Bright and early, at 6 am, we arrived in our first Port, Ketchikan. Ketchikan, for those of you who are unlearned in the ways of fish, Ketchikan is the salmon capital of the world. It was neat to stop and look outside and be in the midst of the mountains. It is so beautiful here. There is something about this place that feels so comfortable and feels so much like home. I haven't experienced this before in my life. My soul fits here perfectly. I'm not sure what that means. But I guess time will tell.
Once we got off of the boat (and was forced to take a picture with a large eagle mascot . . . more on this later) we had about 45 minutes of great shopping time before our next scheduled event. Yes, Mom and I stocked up on souvenirs – Alaskan finger puppets, ulu knives, plush seals. Stores here open when the cruise ships dock, so these stores were open at 6 am. Isn’t that wild?
Mom and I were sad when it was time to go to our first excursion, as that meant we had to stop supporting the local Ketchikan economy, but it was worth it. We purchased tickets to see the Great American Lumberjack show. It was so much fun! 4 lumberjacks competed in lots of competitions such as log rolling, log climbing, sawing, stuff like that. It was done really well and was pretty funny. I enjoiyed it lots. I don't know, but there is definitly something about men in flannel cutting things that is pretty sexy. Plus popcorn and coffee were only $1 each! The cheapest thing I saw all trip.
We were on the "American" side of the bleachers and had to cheer for the Americans team against the Canadians. But it was all in good fun so we cheered with all that we had. Everytime our team got a point somebody in the audience got a wood chip to hold onto in order to count points. Below is a picture of me holding one of the wood chips.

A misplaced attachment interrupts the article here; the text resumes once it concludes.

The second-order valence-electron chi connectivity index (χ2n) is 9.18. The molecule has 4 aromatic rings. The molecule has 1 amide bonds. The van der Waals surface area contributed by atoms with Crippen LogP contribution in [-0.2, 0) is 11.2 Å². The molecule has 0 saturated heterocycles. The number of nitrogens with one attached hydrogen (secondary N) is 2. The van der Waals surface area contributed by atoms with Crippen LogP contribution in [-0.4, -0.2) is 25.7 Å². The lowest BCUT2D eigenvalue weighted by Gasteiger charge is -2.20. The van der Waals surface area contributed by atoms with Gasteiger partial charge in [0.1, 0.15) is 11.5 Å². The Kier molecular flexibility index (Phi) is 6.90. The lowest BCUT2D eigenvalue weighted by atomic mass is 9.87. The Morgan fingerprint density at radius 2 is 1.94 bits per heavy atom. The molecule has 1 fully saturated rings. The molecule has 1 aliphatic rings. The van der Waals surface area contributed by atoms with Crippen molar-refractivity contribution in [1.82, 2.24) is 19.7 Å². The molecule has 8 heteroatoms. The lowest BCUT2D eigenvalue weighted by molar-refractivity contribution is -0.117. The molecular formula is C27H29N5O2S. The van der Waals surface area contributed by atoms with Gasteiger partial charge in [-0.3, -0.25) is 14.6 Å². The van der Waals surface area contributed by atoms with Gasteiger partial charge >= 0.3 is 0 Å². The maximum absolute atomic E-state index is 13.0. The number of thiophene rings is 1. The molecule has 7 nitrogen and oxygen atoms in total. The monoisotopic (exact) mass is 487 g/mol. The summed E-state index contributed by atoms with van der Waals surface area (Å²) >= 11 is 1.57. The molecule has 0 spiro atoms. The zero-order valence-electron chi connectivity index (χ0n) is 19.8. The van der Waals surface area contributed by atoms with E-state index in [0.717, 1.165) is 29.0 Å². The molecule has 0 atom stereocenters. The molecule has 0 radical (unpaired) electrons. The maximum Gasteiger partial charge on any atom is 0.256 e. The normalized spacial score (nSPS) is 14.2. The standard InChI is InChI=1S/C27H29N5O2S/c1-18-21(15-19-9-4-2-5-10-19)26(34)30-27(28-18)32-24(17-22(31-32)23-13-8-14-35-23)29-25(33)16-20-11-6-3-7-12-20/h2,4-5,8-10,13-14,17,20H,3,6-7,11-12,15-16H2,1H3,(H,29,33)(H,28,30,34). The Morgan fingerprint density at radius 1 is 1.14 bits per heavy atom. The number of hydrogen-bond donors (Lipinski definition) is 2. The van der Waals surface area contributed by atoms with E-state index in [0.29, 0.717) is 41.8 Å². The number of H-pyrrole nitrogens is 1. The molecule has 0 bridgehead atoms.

After the lumberjack show, we had about 45 minutes until our next excursion. All of us girls were anxious that this wouldn't be nearly enough time to shop, which it wasn't. It was a flurry of activity as we ran through the town. Janessa was so good to me - there was a specific store that I wanted to find so that I could buy a soapstone carving (I had a coupon . . . big surprise!) We finally found it, and I am so glad we did. Not only because now I have a stellar (and cheap) soapstone carving, but because this little store was in this great little corner of Ketchikan that I wouldn't have been able to see if we didn't search this out. It was the original part of the town. Great boardwalk over this little river, beautiful old buildings. Awesome! What's funny about every Alaskan port we stopped at is that there were always numerous ladies on the side of the roads dressed like old school prostitutes. Brothels were big business back in the Gold Rush days, so there were a number of brothels-turned-museums (or turned restaurants) which the street prostitute ladies tried to get you to come inside for a tour. It's pretty random to see so many women with money stuffed in their boobies just hanging out outside.
No, I am not including a picture of them.
Once I found my precious soapstone carving, Jan and I were literally running so that we would be at our next excursion in time. We chose to take the Ketchikan bus tour. It was very interesting and very informative. We got to drive through the town, and went to Totem Bright, a collection of totem poles in the area. We had a great tour guide who told us lots about the totem poles and their meanings. Definitely very interesting. And, of course, a gift shop!
We were on the bus again by noon, because we had to make port the next day by 6 am. We boarded the ship, and spent the rest of the night going to shows, eating great food, and basically hanging out.